We’ve all heard the horror stories. Your rich uncle was sideswiped in his new Porsche, and the fender alone costs enough to total the car. But just because the insurance company’s preference points to cutting the cord doesn’t mean you’re forced to part with your prized vehicle.
The cost of parts is one of the largest factors in determining your insurance rate on a vehicle. However, it’s not the only thing you should consider if your car is damaged in a crash. Even if the immediate cost is high, you could still be smarter in the long run to repair your car and continue driving it.
Your Car’s Longevity
Today the average age of cars on the road is not quite eleven years old, and they’re capable of going well over 100,000 miles. These figures have increased, and decreased significantly since the inception of the Cash for Clunkers program, but they likely still fail to represent just how reliable modern cars are.
Which brings us to our next point. If you drive a car built in the last ten years, there’s a great chance that it can be repaired following a minor to moderate accident and continue to provide safe, reliable transport. Let’s explore some of the questions you should consider when you decide if you need a new car.
Is It Paid Off?
This is the first thing to consider if you may be ditching your current ride. A paid-off car is more attractive to repair because doing so gets you back to a happy life of no car payments. If you’ve got a number of payments left and the car has suffered damage that’s likely to result in additional repairs down the road, ditch that thing before you sink even more cash in.
Of course, it’s not that simple every time. You could be within months of paying off a vehicle you really like. In such a case, you’ll have to evaluate the damage. How much would your payment for a new car be? Do the repair costs constitute enough to put a down payment on a comparable vehicle that hasn’t endured the same damage? If the answer’s yes, consider changing cars.
Is This Your First Repair?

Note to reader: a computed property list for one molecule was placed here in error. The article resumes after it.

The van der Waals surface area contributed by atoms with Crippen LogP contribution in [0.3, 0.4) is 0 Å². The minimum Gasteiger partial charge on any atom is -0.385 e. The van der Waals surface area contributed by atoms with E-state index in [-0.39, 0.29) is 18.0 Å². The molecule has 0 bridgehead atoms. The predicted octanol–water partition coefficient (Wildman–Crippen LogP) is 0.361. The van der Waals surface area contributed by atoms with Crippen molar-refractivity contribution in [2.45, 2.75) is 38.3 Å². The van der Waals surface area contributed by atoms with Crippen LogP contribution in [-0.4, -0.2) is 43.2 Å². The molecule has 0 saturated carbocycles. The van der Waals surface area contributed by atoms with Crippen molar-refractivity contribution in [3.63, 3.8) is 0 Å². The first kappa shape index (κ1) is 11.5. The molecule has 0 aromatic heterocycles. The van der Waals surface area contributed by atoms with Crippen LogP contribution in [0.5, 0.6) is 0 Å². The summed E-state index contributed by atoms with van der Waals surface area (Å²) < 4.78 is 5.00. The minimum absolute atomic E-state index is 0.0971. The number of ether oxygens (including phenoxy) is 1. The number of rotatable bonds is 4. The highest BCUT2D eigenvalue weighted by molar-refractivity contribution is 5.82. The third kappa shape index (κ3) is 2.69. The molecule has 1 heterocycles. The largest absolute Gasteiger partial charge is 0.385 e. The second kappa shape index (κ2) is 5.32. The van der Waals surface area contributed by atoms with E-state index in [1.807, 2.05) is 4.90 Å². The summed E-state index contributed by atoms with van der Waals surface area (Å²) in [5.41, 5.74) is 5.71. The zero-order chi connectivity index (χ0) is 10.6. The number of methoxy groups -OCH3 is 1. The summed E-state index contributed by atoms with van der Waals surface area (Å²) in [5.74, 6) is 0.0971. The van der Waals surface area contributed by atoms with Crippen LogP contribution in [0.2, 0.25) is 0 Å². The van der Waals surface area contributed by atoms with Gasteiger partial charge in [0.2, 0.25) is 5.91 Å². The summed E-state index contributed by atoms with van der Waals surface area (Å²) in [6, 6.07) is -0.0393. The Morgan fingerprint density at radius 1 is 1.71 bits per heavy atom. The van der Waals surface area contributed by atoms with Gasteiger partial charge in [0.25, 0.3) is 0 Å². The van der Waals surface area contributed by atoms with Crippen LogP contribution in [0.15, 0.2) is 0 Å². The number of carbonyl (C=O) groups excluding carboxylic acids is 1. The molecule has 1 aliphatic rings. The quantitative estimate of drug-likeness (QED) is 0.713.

We oftentimes assume that because a car is built by a reputable maker, it shouldn’t require repairs. A good mechanic will tell you that in the long run, every car is different. Yes, some brands seem to resonate with people for reliability, but if you’re hoping to see your Toyota suddenly straighten up and fly right after the sixth major repair in six months, you might need to move on.
Counterpoint to this, if you’ve enjoyed a long stint without the need for repairs and need to pony up for a significant wrench job, such as a blown head gasket that costs $2,000, you might still be saving compared to the cost of a new vehicle. This is where the next question comes into play.
Is It an Isolated Problem?
If you know for certain you’ve identified what’s broken and by replacing that part or group of parts, you’ll resolve the issue and restore your vehicle to safe and sound operation, then go for it. The difficult thing is knowing with confidence how much you’ll spend.
Some parts fail and are designed to fail, but when you have an accident and suddenly things start breaking, it can be difficult to be certain what’s wrong. You might begin with your engine software, follow up with a rear-end service, and then find out your mechanic thinks you need a new transmission. Be cautious about chasing the tail of an issue that won’t go away. You could be smarter to change cars.
Do You Feel Safe?
Easy question. Even if the car has plenty of value left, certain repairs just leave you without confidence in a car. For example, if a fuel line breaks and causes a major fire hazard, you could have anxiety every time you start your car. It’s not worth living through. Make a change to something different, because the monetary difference won’t be so drastic that you can’t justify your own well-being.
It would be great if we never had to worry about fixing our cars, but it appears we’ll have cars that drive themselves before they fix themselves. This will bring a whole slew of new items to repair, but hey, don’t fret. You can always rely on these simple questions to help you in the event something breaks.